Some residents fear park could be threatened by proposed high school 

The possible construction of a new high school on the east side of San Carlos has met opposition from some residents who say they're worried the school might encroach on a neighborhood park and worsen the already-congested traffic on nearby streets.

The Sequoia Union High School District is considering building the proposed school at 533 Old County Road, adjacent to Laureola Park. According to neighborhood resident Matt Davidson, when the purchase of the lot was under discussion at a recent school board meeting, officials said they liked the fact that the property was next to a park that the new school's students could have the opportunity to use.

But Davidson said the prospect of having a high school situated by the neighborhood park has alarmed some community members, who have established a Save Laureola Park website and launched an online petition to put the brakes on the proposed project. Many parents in the area currently bring their toddlers and children to the park, Davidson said, and they believe it could create safety issues to have high school athletes using the same facility.

Among other concerns is that parking problems would also be exacerbated if a school was located at that site, Davidson said. He noted that street parking is hard to find in the area, and he believes that the existing property is too small for adequate parking to be built on-site.

Davidson added that the intersection of Old County Road and Holly Street is just a block north of the school, and already has too much traffic congestion, as Holly Street is a major commute corridor for motorists traveling to and from U.S. Highway 101.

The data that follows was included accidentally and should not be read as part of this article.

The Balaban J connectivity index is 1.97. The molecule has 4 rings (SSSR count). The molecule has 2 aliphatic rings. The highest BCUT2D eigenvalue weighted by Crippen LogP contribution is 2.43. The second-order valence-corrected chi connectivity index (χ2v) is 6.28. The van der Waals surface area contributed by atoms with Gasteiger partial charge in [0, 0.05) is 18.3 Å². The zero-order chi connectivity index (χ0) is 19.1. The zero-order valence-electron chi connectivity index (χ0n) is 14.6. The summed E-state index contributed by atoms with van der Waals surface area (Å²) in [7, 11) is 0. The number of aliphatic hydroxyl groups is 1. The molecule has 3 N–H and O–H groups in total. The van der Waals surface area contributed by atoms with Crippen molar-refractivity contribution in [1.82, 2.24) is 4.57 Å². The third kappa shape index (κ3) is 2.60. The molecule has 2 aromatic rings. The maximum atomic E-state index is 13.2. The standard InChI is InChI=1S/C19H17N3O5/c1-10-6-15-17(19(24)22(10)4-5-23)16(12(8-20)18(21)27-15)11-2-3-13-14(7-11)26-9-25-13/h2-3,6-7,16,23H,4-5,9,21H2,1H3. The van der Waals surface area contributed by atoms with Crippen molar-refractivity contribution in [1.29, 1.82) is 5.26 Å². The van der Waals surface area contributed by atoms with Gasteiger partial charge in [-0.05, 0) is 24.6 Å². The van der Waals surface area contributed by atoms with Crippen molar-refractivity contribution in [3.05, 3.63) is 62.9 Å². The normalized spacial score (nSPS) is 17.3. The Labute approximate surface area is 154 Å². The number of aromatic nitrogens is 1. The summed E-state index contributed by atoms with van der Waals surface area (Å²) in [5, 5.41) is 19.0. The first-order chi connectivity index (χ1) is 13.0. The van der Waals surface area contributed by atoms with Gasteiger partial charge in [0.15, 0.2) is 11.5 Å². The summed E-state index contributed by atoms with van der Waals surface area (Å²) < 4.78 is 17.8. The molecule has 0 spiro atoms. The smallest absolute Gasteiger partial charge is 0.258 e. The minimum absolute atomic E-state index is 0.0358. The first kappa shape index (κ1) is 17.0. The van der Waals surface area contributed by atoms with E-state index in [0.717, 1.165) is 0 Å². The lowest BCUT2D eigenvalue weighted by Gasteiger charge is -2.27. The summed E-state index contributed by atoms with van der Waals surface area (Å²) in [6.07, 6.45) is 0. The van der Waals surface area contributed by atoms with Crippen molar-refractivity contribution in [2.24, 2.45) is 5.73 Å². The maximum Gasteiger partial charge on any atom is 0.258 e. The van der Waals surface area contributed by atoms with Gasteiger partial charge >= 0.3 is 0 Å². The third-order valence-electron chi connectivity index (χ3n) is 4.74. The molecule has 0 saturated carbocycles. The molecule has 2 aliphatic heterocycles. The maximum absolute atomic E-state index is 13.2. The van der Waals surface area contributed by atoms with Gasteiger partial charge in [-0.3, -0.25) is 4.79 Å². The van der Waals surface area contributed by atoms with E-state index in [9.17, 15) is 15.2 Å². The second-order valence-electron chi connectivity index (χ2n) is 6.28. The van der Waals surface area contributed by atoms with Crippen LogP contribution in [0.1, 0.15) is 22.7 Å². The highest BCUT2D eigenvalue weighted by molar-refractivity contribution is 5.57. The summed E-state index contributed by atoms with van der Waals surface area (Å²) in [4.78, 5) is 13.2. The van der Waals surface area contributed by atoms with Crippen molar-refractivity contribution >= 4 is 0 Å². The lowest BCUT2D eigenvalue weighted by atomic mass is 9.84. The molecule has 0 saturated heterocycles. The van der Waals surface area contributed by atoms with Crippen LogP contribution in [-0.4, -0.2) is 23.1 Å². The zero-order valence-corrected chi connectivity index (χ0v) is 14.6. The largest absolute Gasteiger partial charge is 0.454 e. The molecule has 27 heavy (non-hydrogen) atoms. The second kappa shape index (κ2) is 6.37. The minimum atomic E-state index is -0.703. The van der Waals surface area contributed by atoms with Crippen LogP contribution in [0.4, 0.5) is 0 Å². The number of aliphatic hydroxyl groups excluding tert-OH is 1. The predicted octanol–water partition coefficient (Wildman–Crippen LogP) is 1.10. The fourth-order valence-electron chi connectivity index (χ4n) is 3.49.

Some members of the community have argued that they received very little advance notice of the school district's plans, and charged that the district is moving forward without taking into account residents' wishes.

"To have something forced upon the community without any due process doesn't seem right," Davidson said.

San Carlos City Councilman Mark Olbert said he's placing the matter on the City Council's agenda, but he noted that the expected closing date for the school's purchase of the property is early this month, prior to the next council meeting.

Olbert said he has some concerns about the project, but has not yet officially taken a position on whether it should move forward. The councilman said he fears the traffic impacts that might result from opening a school at the site would be "horrendous," and he has encouraged the school district to work with the city to find an alternate location.

"I have told the school district's superintendent that's not a particularly good place for a high school," Olbert noted.

While some community members say they're worried the school district might try to use eminent domain laws to acquire the park space, Olbert said those fears might be a little overblown.

"The district can not simply take the park," Olbert explained. "A park is considered a very high-level public use."

Responding to concerns that the school might unofficially take over the park by allowing its student-athletes to overrun the facility while school is in session, Olbert said city laws would not allow such a situation to arise.

"We have quite a few regulatory and enforcement tools to make sure that doesn't happen," Olbert noted.

Officials at the Sequoia Union High School District could not be reached for comment because the district has been closed for the holiday break.

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